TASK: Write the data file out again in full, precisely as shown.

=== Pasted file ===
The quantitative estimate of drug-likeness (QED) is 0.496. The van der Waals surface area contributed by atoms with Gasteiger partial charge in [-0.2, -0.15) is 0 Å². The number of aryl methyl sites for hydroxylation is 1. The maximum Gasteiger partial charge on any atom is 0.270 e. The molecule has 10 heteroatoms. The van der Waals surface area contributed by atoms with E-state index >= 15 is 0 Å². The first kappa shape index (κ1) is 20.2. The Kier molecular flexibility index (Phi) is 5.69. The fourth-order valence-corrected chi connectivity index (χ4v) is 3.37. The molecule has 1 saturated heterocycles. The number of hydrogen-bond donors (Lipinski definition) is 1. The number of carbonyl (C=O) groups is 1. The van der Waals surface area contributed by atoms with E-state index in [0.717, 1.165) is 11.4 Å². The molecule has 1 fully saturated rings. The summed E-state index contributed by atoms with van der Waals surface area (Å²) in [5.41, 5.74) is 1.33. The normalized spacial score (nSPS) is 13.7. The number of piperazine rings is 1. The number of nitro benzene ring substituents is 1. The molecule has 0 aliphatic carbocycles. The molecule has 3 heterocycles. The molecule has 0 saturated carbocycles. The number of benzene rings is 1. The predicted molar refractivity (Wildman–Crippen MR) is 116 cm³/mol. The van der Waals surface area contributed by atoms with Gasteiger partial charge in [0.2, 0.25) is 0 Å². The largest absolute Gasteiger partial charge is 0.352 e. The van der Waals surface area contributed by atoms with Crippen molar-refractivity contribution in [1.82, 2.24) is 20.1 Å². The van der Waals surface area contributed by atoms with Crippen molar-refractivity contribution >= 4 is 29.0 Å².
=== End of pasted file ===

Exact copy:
The quantitative estimate of drug-likeness (QED) is 0.496. The van der Waals surface area contributed by atoms with Gasteiger partial charge in [-0.2, -0.15) is 0 Å². The number of aryl methyl sites for hydroxylation is 1. The maximum Gasteiger partial charge on any atom is 0.270 e. The molecule has 10 heteroatoms. The van der Waals surface area contributed by atoms with E-state index >= 15 is 0 Å². The first kappa shape index (κ1) is 20.2. The Kier molecular flexibility index (Phi) is 5.69. The fourth-order valence-corrected chi connectivity index (χ4v) is 3.37. The molecule has 1 saturated heterocycles. The number of hydrogen-bond donors (Lipinski definition) is 1. The number of carbonyl (C=O) groups is 1. The van der Waals surface area contributed by atoms with E-state index in [0.717, 1.165) is 11.4 Å². The molecule has 1 fully saturated rings. The summed E-state index contributed by atoms with van der Waals surface area (Å²) in [5.41, 5.74) is 1.33. The normalized spacial score (nSPS) is 13.7. The number of piperazine rings is 1. The number of nitro benzene ring substituents is 1. The molecule has 0 aliphatic carbocycles. The molecule has 3 heterocycles. The molecule has 0 saturated carbocycles. The number of benzene rings is 1. The predicted molar refractivity (Wildman–Crippen MR) is 116 cm³/mol. The van der Waals surface area contributed by atoms with Gasteiger partial charge in [0.2, 0.25) is 0 Å². The largest absolute Gasteiger partial charge is 0.352 e. The van der Waals surface area contributed by atoms with Crippen molar-refractivity contribution in [1.82, 2.24) is 20.1 Å². The van der Waals surface area contributed by atoms with Crippen molar-refractivity contribution >= 4 is 29.0 Å².